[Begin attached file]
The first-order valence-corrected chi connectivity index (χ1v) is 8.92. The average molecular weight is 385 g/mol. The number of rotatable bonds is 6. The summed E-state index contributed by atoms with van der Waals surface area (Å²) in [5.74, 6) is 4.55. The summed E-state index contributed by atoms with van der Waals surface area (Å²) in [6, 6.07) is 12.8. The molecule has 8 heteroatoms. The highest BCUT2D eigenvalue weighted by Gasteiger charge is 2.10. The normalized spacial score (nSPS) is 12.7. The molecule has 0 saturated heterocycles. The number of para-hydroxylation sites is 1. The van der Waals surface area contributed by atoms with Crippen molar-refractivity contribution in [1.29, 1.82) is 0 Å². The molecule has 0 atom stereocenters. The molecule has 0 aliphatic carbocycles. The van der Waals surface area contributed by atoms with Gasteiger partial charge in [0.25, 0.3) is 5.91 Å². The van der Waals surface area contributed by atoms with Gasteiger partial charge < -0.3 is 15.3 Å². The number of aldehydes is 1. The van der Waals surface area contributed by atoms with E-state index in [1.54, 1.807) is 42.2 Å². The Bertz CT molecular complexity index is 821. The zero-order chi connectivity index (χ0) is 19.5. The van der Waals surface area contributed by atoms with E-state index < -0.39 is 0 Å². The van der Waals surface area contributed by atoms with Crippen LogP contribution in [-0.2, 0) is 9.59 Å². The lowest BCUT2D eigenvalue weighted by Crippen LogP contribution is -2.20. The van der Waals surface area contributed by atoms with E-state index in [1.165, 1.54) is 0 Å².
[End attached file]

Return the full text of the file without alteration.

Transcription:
The first-order valence-corrected chi connectivity index (χ1v) is 8.92. The average molecular weight is 385 g/mol. The number of rotatable bonds is 6. The summed E-state index contributed by atoms with van der Waals surface area (Å²) in [5.74, 6) is 4.55. The summed E-state index contributed by atoms with van der Waals surface area (Å²) in [6, 6.07) is 12.8. The molecule has 8 heteroatoms. The highest BCUT2D eigenvalue weighted by Gasteiger charge is 2.10. The normalized spacial score (nSPS) is 12.7. The molecule has 0 saturated heterocycles. The number of para-hydroxylation sites is 1. The van der Waals surface area contributed by atoms with Crippen molar-refractivity contribution in [1.29, 1.82) is 0 Å². The molecule has 0 atom stereocenters. The molecule has 0 aliphatic carbocycles. The van der Waals surface area contributed by atoms with Gasteiger partial charge in [0.25, 0.3) is 5.91 Å². The van der Waals surface area contributed by atoms with Gasteiger partial charge < -0.3 is 15.3 Å². The number of aldehydes is 1. The van der Waals surface area contributed by atoms with E-state index in [1.54, 1.807) is 42.2 Å². The Bertz CT molecular complexity index is 821. The zero-order chi connectivity index (χ0) is 19.5. The van der Waals surface area contributed by atoms with E-state index < -0.39 is 0 Å². The van der Waals surface area contributed by atoms with Crippen LogP contribution in [-0.2, 0) is 9.59 Å². The lowest BCUT2D eigenvalue weighted by Crippen LogP contribution is -2.20. The van der Waals surface area contributed by atoms with E-state index in [1.165, 1.54) is 0 Å².